Results in systematic reviews of anaesthesia interventions that are reported as statistically significant often contain risk of type I error greater than 5%

Imberger G1, Gluud C1, Boylan J2, Wetterslev J1
1Copenhagen Trial Unit, Centre for Clinical Intervention Research, Rigshospitalet, Copenhagen University Hospital, Denmark, 2Department of Anaesthesia, St. Vincent’s University Hospital, Dublin, Ireland

Background: The GRADE Working Group provides an approach to assessing the quality of a body of evidence that is increasingly being used, involving explicit consideration of all sources of uncertainty. One of these sources is imprecision, or random error. Many currently published meta-analyses are underpowered and likely to be updated in the future. When data are sparse and there are repeated updates, the risk of random error is increased. Trial sequential analysis (TSA) is one of several methodologies that estimates this increased risk in meta-analyses. With nominally statistically significant meta-analyses of anaesthesia interventions, we used TSA to estimate power and imprecision in the context of sparse data and repeated updates.

Methods: We searched for systematic reviews with meta-analyses that investigated anaesthesia interventions.We randomly selected 50 meta-analyses that reported a statistically significant dichotomous outcome in their abstract. We applied TSA to these meta-analyses, using two main TSA approaches: relative risk reduction (RRR) 20% and RRR corresponding to the border of the conventional 95% confidence interval (CI) closest to the null. We calculated the power achieved by each included meta-analysis, using each TSA approach, and we calculated the proportion that maintained statistical significance when allowing for sparse data and repeated updates.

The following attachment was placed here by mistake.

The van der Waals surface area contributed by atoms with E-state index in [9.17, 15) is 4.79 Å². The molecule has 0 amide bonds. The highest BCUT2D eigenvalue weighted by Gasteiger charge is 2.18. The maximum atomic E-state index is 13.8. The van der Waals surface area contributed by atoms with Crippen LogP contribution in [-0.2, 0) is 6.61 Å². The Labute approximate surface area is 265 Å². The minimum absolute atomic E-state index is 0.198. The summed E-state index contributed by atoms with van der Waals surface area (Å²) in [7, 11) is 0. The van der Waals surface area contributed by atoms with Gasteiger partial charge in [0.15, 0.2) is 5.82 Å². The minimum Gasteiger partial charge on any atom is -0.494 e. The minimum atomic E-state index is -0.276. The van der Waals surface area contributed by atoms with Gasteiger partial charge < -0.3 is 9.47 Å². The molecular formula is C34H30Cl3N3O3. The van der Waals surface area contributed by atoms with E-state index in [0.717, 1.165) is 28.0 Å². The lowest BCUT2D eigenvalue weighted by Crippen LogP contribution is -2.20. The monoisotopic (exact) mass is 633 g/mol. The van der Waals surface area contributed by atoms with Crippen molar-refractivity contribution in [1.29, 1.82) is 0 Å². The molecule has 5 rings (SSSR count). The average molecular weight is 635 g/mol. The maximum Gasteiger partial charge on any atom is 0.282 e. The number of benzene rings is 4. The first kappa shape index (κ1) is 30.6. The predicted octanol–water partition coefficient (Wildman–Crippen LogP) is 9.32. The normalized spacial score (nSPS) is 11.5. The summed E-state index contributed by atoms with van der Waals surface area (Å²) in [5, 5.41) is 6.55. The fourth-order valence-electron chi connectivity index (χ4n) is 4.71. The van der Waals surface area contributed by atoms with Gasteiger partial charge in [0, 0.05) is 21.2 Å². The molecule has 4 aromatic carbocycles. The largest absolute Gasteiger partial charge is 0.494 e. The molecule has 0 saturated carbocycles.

Results: In our sample, the median number of trials included was eight (interquartile range (IQR) 5 to 14), the median number of participants was 964 (IQR 523 to 1736) and the median number of events was 202 (IQR 96 to 443). Using both of our main TSA approaches, only 12% (95% CI 5% to 25%) of the meta-analyses had power ≥ 80%, and only 32% (95% CI 20% to 47%) of the meta-analyses preserved the risk of type I below 5%.

Conclusion: The majority of nominally statistically significant meta-analyses of anesthesia interventions are underpowered, and a large proportion do not maintain their risk of type 1 error below 5% if TSA monitoring boundaries are applied. A consideration of the effect of sparse data and repeated updates is needed when assessing imprecision in anaesthesia meta-analyses.